painting in Norway
When I studied at the Kunstakademie Düsseldorf in the 1970s, it was a time when painting was considered totally outdated (this happens quite regularly). I remember very well the question of a fellow student towards the end of my studies: Do you still paint? In such moments, I always remembered Kurt Schwitters in my defence, who, despite Dada and Merz, still painted en plein air every summer in Norway and also did so later in emigration in Norway (photo) and then in England, and earned his living with it. As a student I visited his grave in Ambleside in the Lake District. Later, Schwitters' remains were moved to Hannover. He was one of my artistic heroes at the time. Not only that he dared to oppose the main stream of the 1920s, 1930s – with all the consequences of emigration from Nazi Germany, but that he knew how to maintain his independence just as much in the face of the institutionalising avant-garde. This attitude won me over for him.
When I myself began to paint more intensively in the open air, a painting moped was needed for this purpose. I converted my Rixe accordingly (photo), and was thus able to roam the landscape of the Lower Rhine (flat) and the Bergisches Land (hilly) in a relaxed manner. I had integrated a picnic drawer under the compartment for the paint tubes – perfect!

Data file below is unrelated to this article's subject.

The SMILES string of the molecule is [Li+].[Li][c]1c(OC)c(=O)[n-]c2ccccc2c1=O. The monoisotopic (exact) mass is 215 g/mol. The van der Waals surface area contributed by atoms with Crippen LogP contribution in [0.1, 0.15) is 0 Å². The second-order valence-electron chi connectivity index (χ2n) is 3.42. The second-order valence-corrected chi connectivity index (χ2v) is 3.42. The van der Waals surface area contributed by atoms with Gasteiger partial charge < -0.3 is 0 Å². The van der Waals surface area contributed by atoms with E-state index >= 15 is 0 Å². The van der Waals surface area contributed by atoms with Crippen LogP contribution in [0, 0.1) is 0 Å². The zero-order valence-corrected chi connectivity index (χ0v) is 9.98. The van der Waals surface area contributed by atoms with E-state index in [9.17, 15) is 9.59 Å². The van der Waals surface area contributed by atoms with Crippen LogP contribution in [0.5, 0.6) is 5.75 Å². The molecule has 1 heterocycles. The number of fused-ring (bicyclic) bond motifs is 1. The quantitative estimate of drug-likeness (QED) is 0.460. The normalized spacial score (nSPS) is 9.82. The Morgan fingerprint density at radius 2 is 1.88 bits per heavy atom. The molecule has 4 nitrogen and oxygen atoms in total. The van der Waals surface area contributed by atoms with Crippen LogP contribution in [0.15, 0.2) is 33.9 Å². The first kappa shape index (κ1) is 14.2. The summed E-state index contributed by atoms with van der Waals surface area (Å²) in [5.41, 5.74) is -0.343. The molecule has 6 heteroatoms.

It's been a long time since then. The work in the studio and thus the absence of the motif has made my painting more and more selfreferential. But you can still feel that I painted en plein air for a while. The colour in my paintings does not follow a programme, it always seems atmospheric, changeable. Sun, wind and rain are in it. Sometimes it is ephemeral, as if washed away by the rain (my connection to Edvard Munch, who let his paintings ripen in the rain – except that I use a Kärcher), then as if illuminated or punchy present. In painting, nature is no longer the object, but all the more a player and adversary in the process itself. Putting the canvas under water, letting the thin paint spread out on the canvas and find its shape - this kind of self-organisation of the painting works for me when I paint.
Is plein air painting finally finished for me today? To work outdoors, in the midst of greenery (John Constable!) - that remains a temptation that I will perhaps give in to once again.
Jan Kolata, 2023
Jan Kolata (DE)
painting on the Lower Rhine